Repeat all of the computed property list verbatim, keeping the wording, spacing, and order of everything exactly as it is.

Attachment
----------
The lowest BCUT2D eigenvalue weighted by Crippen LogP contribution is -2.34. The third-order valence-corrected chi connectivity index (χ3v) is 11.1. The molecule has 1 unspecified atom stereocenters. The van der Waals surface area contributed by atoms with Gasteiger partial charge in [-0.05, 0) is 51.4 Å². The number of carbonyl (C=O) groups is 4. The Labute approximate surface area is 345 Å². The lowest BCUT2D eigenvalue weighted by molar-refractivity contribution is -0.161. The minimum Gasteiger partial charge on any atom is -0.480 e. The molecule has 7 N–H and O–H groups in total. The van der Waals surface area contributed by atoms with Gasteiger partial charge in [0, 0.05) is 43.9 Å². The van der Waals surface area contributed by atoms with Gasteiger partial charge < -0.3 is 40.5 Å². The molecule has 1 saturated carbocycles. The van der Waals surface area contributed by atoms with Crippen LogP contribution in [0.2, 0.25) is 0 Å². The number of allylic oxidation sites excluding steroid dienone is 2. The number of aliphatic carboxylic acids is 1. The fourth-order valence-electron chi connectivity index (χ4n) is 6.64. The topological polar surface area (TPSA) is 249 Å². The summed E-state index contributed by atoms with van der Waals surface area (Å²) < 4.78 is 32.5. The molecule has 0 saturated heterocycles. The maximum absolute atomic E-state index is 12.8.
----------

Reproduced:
The lowest BCUT2D eigenvalue weighted by Crippen LogP contribution is -2.34. The third-order valence-corrected chi connectivity index (χ3v) is 11.1. The molecule has 1 unspecified atom stereocenters. The van der Waals surface area contributed by atoms with Gasteiger partial charge in [-0.05, 0) is 51.4 Å². The number of carbonyl (C=O) groups is 4. The Labute approximate surface area is 345 Å². The lowest BCUT2D eigenvalue weighted by molar-refractivity contribution is -0.161. The minimum Gasteiger partial charge on any atom is -0.480 e. The molecule has 7 N–H and O–H groups in total. The van der Waals surface area contributed by atoms with Gasteiger partial charge in [0, 0.05) is 43.9 Å². The van der Waals surface area contributed by atoms with Gasteiger partial charge < -0.3 is 40.5 Å². The molecule has 1 saturated carbocycles. The van der Waals surface area contributed by atoms with Crippen LogP contribution in [0.2, 0.25) is 0 Å². The number of allylic oxidation sites excluding steroid dienone is 2. The number of aliphatic carboxylic acids is 1. The fourth-order valence-electron chi connectivity index (χ4n) is 6.64. The topological polar surface area (TPSA) is 249 Å². The summed E-state index contributed by atoms with van der Waals surface area (Å²) < 4.78 is 32.5. The molecule has 0 saturated heterocycles. The maximum absolute atomic E-state index is 12.8.